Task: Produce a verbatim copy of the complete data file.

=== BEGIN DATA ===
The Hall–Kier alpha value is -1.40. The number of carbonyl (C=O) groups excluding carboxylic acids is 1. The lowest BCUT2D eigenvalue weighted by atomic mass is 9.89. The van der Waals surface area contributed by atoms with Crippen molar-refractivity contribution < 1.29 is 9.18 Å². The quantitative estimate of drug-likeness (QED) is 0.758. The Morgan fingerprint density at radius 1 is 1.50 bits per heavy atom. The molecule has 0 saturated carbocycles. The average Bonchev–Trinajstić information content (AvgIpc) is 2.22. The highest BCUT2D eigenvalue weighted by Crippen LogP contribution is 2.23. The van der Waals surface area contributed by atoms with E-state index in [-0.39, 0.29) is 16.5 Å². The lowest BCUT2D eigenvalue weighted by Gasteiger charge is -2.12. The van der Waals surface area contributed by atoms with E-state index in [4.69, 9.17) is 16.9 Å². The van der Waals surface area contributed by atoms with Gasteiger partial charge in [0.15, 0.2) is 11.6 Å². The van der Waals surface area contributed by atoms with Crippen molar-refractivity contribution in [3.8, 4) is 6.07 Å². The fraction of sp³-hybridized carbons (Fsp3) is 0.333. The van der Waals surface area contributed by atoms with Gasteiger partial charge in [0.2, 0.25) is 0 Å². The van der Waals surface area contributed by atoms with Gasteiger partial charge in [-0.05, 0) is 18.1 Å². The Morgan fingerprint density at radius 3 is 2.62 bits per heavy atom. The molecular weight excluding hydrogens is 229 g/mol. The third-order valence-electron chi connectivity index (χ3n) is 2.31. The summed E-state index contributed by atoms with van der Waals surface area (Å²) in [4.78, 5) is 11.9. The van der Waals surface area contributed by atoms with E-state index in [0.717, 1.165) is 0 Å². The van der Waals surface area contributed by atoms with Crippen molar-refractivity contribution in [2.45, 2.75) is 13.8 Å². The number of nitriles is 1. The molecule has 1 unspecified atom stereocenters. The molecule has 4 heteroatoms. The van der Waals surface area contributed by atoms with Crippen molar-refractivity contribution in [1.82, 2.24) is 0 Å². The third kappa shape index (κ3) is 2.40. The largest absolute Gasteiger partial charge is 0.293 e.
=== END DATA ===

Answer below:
The Hall–Kier alpha value is -1.40. The number of carbonyl (C=O) groups excluding carboxylic acids is 1. The lowest BCUT2D eigenvalue weighted by atomic mass is 9.89. The van der Waals surface area contributed by atoms with Crippen molar-refractivity contribution < 1.29 is 9.18 Å². The quantitative estimate of drug-likeness (QED) is 0.758. The Morgan fingerprint density at radius 1 is 1.50 bits per heavy atom. The molecule has 0 saturated carbocycles. The average Bonchev–Trinajstić information content (AvgIpc) is 2.22. The highest BCUT2D eigenvalue weighted by Crippen LogP contribution is 2.23. The van der Waals surface area contributed by atoms with E-state index in [-0.39, 0.29) is 16.5 Å². The lowest BCUT2D eigenvalue weighted by Gasteiger charge is -2.12. The van der Waals surface area contributed by atoms with E-state index in [4.69, 9.17) is 16.9 Å². The van der Waals surface area contributed by atoms with Gasteiger partial charge in [0.15, 0.2) is 11.6 Å². The van der Waals surface area contributed by atoms with Crippen molar-refractivity contribution in [3.8, 4) is 6.07 Å². The fraction of sp³-hybridized carbons (Fsp3) is 0.333. The van der Waals surface area contributed by atoms with Gasteiger partial charge in [0.2, 0.25) is 0 Å². The van der Waals surface area contributed by atoms with Gasteiger partial charge in [-0.05, 0) is 18.1 Å². The Morgan fingerprint density at radius 3 is 2.62 bits per heavy atom. The molecular weight excluding hydrogens is 229 g/mol. The third-order valence-electron chi connectivity index (χ3n) is 2.31. The summed E-state index contributed by atoms with van der Waals surface area (Å²) in [4.78, 5) is 11.9. The van der Waals surface area contributed by atoms with E-state index in [0.717, 1.165) is 0 Å². The van der Waals surface area contributed by atoms with Crippen molar-refractivity contribution in [2.45, 2.75) is 13.8 Å². The number of nitriles is 1. The molecule has 1 unspecified atom stereocenters. The molecule has 4 heteroatoms. The van der Waals surface area contributed by atoms with Crippen molar-refractivity contribution in [1.82, 2.24) is 0 Å². The third kappa shape index (κ3) is 2.40. The largest absolute Gasteiger partial charge is 0.293 e.